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Chemotherapy is a type of cancer treatment designed to kill cancer, which are abnormal cells that grow rapidly and divide faster than other cells in body. The procedure is usually used in combination with other treatments such as surgery, radiation, or hormone therapy. Combination therapy is used depending on: 

  • Patient’s overall health
  • Previous cancer treatments one has ever had
  • Patient’s personal treatment preferences
  • The stage and type of cancer one has
  • The location of the cancer cells

The Need for Chemotherapy

  • To reduce current symptoms
  • To shrink the tumor
  • To reduce the likelihood of cancer spreading or returning 
  • To lower the total number of cancer cells in the patient’s body 
  • To prepare individuals with bone marrow cell treatment, and it may be used for immune system disorders 

Preparation for Chemotherapy 

Since chemotherapy can have side effects, it is important for one to plan ahead before beginning the treatment. The doctor will always help the patient anticipate the potential problems associated with treatment. 

One will have to undergo a series of tests before the procedure to determine if he/she is healthy enough for it. The tests may include examinations of the heart and blood tests to determine the health of the liver. The tests are also meant to guide the doctor in deciding which types of chemotherapy to use in the patient’s treatment.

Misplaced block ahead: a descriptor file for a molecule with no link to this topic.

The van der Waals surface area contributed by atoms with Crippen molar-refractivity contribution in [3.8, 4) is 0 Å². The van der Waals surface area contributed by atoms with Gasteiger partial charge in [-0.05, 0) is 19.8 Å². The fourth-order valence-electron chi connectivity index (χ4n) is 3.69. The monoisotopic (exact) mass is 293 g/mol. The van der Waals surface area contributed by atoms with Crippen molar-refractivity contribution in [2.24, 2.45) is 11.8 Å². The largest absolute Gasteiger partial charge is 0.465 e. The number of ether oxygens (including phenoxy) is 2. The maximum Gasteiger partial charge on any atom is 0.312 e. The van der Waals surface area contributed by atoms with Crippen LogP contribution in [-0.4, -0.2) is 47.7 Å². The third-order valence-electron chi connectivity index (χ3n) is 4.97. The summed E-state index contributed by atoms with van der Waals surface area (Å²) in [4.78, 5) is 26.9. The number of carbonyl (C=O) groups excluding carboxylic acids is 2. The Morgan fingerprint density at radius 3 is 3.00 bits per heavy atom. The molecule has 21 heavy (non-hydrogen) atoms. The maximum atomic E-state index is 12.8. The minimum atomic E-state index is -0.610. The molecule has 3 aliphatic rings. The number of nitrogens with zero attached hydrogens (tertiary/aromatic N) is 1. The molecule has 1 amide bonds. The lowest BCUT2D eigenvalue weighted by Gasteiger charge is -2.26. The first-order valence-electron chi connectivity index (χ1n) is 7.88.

Additionally, before starting chemotherapy, the doctor could advise scheduling an appointment with the dentist. Chemotherapy interferes with the body’s natural ability to heal, so any gum or tooth infection runs the risk of spreading to the rest of the body. 

How Chemotherapy Works 

The doctor and the patient often work together to consider all variables and determine the suitable course of treatment. 

Typically, chemotherapy is administered intravenously (via an injection into a vein) or orally. Chemotherapy can be given in a variety of ways in addition to these two kinds. 

Options for administering chemotherapy include the following: 

  • Depending on where the tumor is, chemotherapy can be administered straight into the tumor, and the doctor may implant slow-dissolving disks that gradually release drugs if the patient has surgery to remove the tumor.
  • Some skin cancers are often treated with chemotherapy creams.
  • Chemotherapy can be administered locally to a particular area of the body, such as the abdomen, chest, or bladder through the urethra.
  • Chemotherapy intravenous infusions using an implantable port
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